CTG Web News Volume XIII, Issue 13
Sent: Tue, 14 Dec 2010 11:58:00 EST
Governance, Information Policy, Public Value Assessment Key Capabilities for New Governors and CIOs
In the upcoming December/January issue of Public CIO, Theresa Pardo advises "Three Policy Priorities for Incoming Governors and CIOs." Below is a brief excerpt, with a link to the full online version of the article:
During the formative stages of a new administration, attention can be drawn to a governor's role in developing the institutional and organizational capabilities necessary for technology innovation to support policy changes. CIOs must take the opportunity created by transition to outline for their governors the specific actions that they, as policymakers, must take to create these capabilities. During the past 16 years, the Center for Technology in Government has found that three particular capabilities are foundational to any effort that relies on innovative technology applications to support the transformation of governmental processes and practices. To be successful, governors must invest in these three foundational capabilities:Full article >>http://www.govtech.com/policy-management/3-Policy-Priorities-for-Incoming-Governors-CIOs.html
- Governance: Creating new institutional capability for collaboration
- Information Policy: Creating a culture of information stewardship
- Public Value Assessment. Answering the question: Does it matter?
Team of International Researchers Meet at CTG to Discuss Transnational Knowledge Networks
Globalization brings problems and opportunities that demand sharing of knowledge, information, and practices across cultural and national boundaries. Environmental quality, international trade, and response to disasters are just a few of the areas where information and knowledge need to cross borders. As part of a National Science Foundation-funded grant, a team of international researchers recently met at CTG for a two-day workshop to continue working on the preliminary model of transnational knowledge networks they developed from research conducted in China, Mexico, and the U.S. in the area of binational air quality initiatives.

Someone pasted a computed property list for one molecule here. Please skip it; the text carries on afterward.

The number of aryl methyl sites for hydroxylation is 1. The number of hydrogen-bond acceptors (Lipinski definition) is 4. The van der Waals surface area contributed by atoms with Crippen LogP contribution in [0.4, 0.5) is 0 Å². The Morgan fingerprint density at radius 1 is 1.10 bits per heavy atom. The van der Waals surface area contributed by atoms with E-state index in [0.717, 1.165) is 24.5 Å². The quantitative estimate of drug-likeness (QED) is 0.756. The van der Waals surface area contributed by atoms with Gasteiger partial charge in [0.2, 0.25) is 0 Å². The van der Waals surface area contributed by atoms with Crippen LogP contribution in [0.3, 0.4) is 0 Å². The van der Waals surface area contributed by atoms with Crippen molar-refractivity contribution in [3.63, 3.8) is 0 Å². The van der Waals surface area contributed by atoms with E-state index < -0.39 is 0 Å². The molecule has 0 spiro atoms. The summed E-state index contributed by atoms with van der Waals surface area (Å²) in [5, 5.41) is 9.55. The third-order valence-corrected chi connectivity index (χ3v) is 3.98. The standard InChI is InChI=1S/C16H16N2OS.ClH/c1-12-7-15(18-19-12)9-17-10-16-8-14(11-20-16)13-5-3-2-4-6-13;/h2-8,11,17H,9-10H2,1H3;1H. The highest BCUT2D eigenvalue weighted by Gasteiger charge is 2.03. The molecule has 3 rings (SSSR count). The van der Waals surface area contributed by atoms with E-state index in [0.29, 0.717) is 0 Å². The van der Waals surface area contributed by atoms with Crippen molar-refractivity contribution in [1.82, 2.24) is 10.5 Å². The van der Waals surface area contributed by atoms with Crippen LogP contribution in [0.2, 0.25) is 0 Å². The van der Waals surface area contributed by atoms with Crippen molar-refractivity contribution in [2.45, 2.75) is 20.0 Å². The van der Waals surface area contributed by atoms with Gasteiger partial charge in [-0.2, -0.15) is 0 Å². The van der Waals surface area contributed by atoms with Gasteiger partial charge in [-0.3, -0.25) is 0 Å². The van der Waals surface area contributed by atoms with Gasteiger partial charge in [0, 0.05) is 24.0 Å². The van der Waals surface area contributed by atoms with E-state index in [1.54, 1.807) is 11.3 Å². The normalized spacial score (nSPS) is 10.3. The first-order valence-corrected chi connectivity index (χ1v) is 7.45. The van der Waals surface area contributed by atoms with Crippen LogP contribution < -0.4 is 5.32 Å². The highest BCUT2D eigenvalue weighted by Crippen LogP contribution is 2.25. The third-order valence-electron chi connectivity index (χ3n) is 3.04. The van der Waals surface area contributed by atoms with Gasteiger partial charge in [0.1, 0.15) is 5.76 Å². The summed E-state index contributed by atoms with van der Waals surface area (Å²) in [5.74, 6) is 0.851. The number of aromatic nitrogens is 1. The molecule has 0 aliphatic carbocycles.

Managing Social Media: A Training Class for Government
Class Dates: January 12, 2011 and March 16, 2011
Location: CTG (187 Wolf Rd), Albany, NY
CTG's one-day social media class is designed to introduce government professionals to the challenges associated with adopting social media tools in government and to the differences between the three types of social media uses in the government workspace. Participants will learn about the key components in developing a strategy for social media adoption in their agencies, the essential elements that need to be considered for a successful social media adoption, and how to design a social media initiative. Topics will include access, account management and maintenance, management of agency- and citizen-generated content, management of citizen engagement, and others. Some familiarity with web 2.0 and social networking technologies is recommended.
For more information and to register for one of the next available classes >>http://www.ctg.albany.edu/socialmedia/training